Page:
Developing countries are especially vulnerable to food import surges
and volatility in global commodities markets for a number of structural
reasons. Farmers have few sources of credit to buy tools and seeds.
Levels of government support are low. Infrastructure for irrigating,
processing harvests or getting food to market is inadequate or financially
out of reach.
Reliance on the production of single crops enhances vulnerability
to price drops, disease or bad weather. War and social strife can
handicap or halt production -- in Africa, AIDS is having a similar
impact. When subsidies to agriculture in the developed world are
factored in alongside these challenges, it is not surprising that
the developing world struggles to compete globally.
Poor countries have long insisted that they need policy mechanisms
that would let them protect themselves from distortions in the world
marketplace. At issue, they say, is not simply protecting a vulnerable
agriculture sector from competition; protection is necessary to
overcome traditional structural challenges affecting the developing
world, as well as to protect large rural populations that depend
on agriculture for survival.
There are defence measures in the current WTO framework designed
to address price fluctuations, problems faced when opening markets,
and unfair trade practices. Special agricultural safeguard provisions
allow an importer to increase tariffs above agreed-upon levels in
the face of sudden import surges or drops in import prices. However,
these are available only to countries converting non-tariff barriers
to imports (such as quotas) over to tariffs and don't apply to most
developing countries. Others involve complicated appeals processes
that surpass the institutional, legal and financial capacity of
smaller governments, effectively removing them as an option.
"Developing countries need access to simpler-to-use safeguards,"
says Harmon Thomas, chief of FAO's Commodity Policy and Projections
Service. "These could be enhanced further through some measures
for technical, financial and legal assistance to strengthen the
institutional capability of developing countries to use the more
Strengthening agriculture in the developing world
One way to strengthen agriculture in the developing world is for
farmers there to add value to primary commodities by processing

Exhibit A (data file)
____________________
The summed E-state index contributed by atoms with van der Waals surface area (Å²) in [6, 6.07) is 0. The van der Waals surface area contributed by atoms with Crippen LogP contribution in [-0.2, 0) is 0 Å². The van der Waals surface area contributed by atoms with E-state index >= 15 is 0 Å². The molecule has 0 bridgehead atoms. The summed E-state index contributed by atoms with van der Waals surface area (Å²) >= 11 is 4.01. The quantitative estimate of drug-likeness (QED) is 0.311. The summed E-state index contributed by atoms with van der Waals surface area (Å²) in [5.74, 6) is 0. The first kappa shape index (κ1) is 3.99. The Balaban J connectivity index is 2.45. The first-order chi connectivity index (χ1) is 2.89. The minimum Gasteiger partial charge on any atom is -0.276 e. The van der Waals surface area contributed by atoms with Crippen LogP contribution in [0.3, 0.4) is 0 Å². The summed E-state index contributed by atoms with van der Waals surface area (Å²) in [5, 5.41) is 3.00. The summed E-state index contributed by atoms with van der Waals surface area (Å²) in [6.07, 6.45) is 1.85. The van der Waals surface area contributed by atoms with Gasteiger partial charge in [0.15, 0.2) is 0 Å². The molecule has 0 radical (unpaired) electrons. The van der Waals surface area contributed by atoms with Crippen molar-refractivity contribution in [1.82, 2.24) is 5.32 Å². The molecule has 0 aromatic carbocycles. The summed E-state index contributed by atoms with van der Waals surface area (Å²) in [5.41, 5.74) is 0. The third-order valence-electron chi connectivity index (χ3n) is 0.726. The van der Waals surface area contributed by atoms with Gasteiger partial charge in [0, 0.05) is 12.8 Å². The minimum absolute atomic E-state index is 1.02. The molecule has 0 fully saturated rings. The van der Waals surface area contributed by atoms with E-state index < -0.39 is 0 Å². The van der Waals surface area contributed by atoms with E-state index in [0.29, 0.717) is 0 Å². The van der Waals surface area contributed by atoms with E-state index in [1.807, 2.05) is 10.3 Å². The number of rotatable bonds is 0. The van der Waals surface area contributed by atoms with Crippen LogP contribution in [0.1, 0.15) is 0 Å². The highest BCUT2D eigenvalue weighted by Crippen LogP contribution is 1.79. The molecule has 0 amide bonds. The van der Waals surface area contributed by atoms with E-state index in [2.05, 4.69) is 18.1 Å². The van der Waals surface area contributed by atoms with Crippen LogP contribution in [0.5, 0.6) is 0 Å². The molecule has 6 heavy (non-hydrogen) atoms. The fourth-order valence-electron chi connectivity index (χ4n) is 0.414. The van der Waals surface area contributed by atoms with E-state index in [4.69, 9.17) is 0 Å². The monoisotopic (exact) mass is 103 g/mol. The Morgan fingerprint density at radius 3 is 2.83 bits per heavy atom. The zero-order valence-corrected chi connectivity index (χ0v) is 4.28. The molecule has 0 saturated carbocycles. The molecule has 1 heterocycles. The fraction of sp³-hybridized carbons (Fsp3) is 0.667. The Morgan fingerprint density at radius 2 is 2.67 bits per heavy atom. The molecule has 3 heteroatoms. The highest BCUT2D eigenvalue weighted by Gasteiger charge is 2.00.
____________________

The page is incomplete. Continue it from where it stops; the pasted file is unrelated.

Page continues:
them prior to export -- for example, a cooperative in Guatemala
could earn more selling roasted coffee instead of raw beans. However,
the practice by some countries of tariff escalation -- establishing
duties that get steeper the more an import is processed -- continues
to handicap the ability of developing countries to export high-value
FAO estimates that trade in processed agricultural products totals
some US$235 billion annually -- accounting for more than 60 percent
of total world agriculture trade. Developing countries, however,
remain largely dependent on unprocessed agricultural exports. According
to Thomas, while exports of processed agricultural production grew
at 6 percent annually between 1981 and 2000, the share of developing
countries in this trade decreased during that same period. Coffee
provides an example: the trade share of the top ten coffee-exporting
developing countries in global roasted coffee fell from 7 to 2 percent
over the course of the 1990s, FAO studies show.
"The existence of tariff escalation is one of the major factors
that hinder export growth and diversification into the market for
processed agriculture products," Thomas observes. "Another
factor is the lacking market infrastructure in poor countries."
According to recent FAO analysis, he adds, significant tariff escalation
exists in 12 out of 17 major commodity chains, mostly at the first
stage of processing.
Another hurdle to diversification of agriculture in the developing
world is declining rates of investment in the sector. According
to FAO figures, annual agriculture investment needs in the developing
world run around US$180 billion. Yet actual investments are significantly
lower. Moreover, since the 1980s development assistance to agriculture
has shrunk by 50 percent in real terms.
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